We're completely client-centric, but I endeavor to do things right the first time around, and I give my team credit for that. We get client feedback all the time, so we always have to weigh what the feedback is with our core philosophy of what we're doing.
A lot of the suggestions are facility-based or about class times. You do have to look at the whole schedule. But honestly, the only way classes would be convenient for everyone is if we held them every five minutes!
We're premium-priced, but we make atmosphere comfortable and luxurious. We have fresh flowers, organic teas and soaps, touches like that. It's a very welcoming. We planned everything out and from the start, our students responded favorably to how different we are.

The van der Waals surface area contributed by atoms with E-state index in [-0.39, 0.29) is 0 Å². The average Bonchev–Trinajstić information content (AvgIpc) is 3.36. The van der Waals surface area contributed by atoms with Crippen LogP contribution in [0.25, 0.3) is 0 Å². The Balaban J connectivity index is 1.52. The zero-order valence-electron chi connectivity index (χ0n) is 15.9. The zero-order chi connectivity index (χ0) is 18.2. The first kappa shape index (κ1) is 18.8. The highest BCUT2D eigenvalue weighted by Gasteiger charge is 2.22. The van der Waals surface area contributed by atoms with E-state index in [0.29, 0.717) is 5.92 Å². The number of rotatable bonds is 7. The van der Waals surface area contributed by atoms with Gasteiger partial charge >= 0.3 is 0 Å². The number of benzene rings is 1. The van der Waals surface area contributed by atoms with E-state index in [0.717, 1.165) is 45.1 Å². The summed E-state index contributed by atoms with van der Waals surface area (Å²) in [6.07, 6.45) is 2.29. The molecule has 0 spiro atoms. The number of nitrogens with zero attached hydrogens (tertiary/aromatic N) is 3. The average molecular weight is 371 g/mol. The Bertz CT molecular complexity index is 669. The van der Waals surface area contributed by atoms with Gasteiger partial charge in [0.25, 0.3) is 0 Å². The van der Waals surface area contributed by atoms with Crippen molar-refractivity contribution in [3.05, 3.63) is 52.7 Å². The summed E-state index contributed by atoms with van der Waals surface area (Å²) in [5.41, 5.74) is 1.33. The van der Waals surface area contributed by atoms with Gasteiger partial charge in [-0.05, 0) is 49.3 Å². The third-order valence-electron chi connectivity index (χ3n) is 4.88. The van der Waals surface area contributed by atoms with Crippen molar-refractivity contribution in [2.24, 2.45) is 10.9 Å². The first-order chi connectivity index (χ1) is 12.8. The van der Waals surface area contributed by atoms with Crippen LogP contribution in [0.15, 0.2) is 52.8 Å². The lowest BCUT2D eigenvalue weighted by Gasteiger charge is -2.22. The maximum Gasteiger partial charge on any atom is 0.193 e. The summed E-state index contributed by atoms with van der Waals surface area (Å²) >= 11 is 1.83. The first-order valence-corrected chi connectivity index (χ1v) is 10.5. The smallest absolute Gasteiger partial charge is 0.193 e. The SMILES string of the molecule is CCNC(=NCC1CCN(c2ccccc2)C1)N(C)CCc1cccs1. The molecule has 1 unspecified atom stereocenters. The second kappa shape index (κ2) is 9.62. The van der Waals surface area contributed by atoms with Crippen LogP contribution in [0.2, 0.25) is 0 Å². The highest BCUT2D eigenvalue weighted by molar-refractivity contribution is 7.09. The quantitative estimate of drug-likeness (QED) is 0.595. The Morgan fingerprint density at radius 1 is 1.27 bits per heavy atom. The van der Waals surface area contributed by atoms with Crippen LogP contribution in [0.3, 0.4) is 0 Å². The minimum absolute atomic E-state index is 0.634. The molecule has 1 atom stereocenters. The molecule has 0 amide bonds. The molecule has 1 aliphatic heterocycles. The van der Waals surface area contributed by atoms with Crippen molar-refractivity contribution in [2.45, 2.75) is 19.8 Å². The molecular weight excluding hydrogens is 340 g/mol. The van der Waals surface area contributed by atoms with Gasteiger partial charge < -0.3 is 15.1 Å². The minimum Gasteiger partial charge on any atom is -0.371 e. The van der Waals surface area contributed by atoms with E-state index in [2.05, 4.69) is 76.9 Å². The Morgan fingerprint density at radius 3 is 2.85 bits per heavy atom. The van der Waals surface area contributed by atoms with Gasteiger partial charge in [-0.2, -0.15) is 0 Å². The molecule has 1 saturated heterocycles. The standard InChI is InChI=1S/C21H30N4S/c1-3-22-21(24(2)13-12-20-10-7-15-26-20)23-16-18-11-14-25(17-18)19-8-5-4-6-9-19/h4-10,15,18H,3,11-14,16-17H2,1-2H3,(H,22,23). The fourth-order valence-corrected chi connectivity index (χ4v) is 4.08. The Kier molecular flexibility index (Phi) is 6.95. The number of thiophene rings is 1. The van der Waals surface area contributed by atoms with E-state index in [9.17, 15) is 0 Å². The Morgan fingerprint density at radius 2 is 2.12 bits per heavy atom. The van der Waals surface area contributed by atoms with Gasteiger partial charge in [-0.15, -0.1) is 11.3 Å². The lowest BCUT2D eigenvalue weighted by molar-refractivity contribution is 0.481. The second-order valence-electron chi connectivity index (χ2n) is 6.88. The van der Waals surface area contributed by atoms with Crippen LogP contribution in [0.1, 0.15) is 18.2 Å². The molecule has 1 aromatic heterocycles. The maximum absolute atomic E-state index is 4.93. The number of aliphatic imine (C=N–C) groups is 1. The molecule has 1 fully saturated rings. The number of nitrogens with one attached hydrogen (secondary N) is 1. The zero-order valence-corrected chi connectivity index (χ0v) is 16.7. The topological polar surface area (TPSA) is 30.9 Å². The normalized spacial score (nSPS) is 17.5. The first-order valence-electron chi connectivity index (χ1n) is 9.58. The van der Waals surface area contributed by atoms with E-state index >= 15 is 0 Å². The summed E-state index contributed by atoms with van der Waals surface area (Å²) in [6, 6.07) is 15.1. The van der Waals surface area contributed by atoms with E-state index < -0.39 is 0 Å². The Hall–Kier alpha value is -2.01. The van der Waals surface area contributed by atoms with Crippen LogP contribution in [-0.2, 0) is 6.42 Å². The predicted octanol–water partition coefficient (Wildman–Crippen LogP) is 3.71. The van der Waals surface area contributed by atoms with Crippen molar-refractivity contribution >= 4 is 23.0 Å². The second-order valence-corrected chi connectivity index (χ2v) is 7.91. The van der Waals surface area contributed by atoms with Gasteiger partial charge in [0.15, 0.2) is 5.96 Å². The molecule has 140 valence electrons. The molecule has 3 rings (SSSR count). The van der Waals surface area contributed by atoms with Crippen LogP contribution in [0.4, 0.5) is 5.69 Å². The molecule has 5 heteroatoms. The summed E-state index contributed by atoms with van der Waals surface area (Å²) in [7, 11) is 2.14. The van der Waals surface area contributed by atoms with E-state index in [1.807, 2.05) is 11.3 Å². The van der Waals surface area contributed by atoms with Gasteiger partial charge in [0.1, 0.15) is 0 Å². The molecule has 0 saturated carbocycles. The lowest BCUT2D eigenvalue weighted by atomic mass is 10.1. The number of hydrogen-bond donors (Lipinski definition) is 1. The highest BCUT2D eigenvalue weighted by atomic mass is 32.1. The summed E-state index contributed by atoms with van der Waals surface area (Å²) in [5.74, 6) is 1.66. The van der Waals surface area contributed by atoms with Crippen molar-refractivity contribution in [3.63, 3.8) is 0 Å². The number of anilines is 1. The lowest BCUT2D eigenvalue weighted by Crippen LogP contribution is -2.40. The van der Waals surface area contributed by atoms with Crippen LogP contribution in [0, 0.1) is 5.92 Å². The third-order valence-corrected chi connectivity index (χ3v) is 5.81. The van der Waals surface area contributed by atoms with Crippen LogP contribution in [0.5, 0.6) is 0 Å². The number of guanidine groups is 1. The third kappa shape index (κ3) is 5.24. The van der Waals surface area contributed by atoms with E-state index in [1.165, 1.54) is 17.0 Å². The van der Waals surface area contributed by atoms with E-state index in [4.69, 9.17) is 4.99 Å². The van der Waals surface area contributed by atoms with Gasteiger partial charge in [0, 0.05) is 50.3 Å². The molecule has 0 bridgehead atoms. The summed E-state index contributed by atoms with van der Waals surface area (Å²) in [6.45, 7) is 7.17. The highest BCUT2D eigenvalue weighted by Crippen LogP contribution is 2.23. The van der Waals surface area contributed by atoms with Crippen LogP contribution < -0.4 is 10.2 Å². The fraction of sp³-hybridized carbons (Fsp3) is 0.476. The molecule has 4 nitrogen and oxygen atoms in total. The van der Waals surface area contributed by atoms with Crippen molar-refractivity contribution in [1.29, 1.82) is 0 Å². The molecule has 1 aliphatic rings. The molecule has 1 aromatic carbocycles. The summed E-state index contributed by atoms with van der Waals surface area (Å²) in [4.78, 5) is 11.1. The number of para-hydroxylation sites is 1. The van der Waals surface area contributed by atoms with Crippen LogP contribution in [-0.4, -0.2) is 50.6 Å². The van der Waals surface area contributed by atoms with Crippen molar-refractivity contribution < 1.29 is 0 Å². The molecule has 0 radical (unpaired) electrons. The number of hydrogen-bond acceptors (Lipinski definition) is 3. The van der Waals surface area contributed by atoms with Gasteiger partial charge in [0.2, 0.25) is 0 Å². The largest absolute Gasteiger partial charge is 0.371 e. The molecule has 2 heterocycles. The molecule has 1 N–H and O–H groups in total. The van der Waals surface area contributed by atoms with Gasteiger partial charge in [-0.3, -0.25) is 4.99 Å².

Knowing How to Expand
Yoga Sutra started with a studio in New York City, and recently opened a second location in Philadelphia. What prompted the expansion? Why not just open another studio in New York City?
A few things, really. New York City is the most competitive and saturated market for yoga in the country. I took the risk and made the investment because of the location, and the space is very unique. I had pursued the acquisition of another yoga center prior to making the decision, but the senior staff was so enthusiastic to be on board that I was encouraged to open a studio anyway.
My father lives in Philadelphia, and he's a former consultant and avid yoga practitioner. He was eager to start a new chapter in his life, so we thought we'd give a second Yoga Sutra school a try. We have a smaller market in Philadelphia, and one of the challenges was to assemble the team, so that was more of a priority there.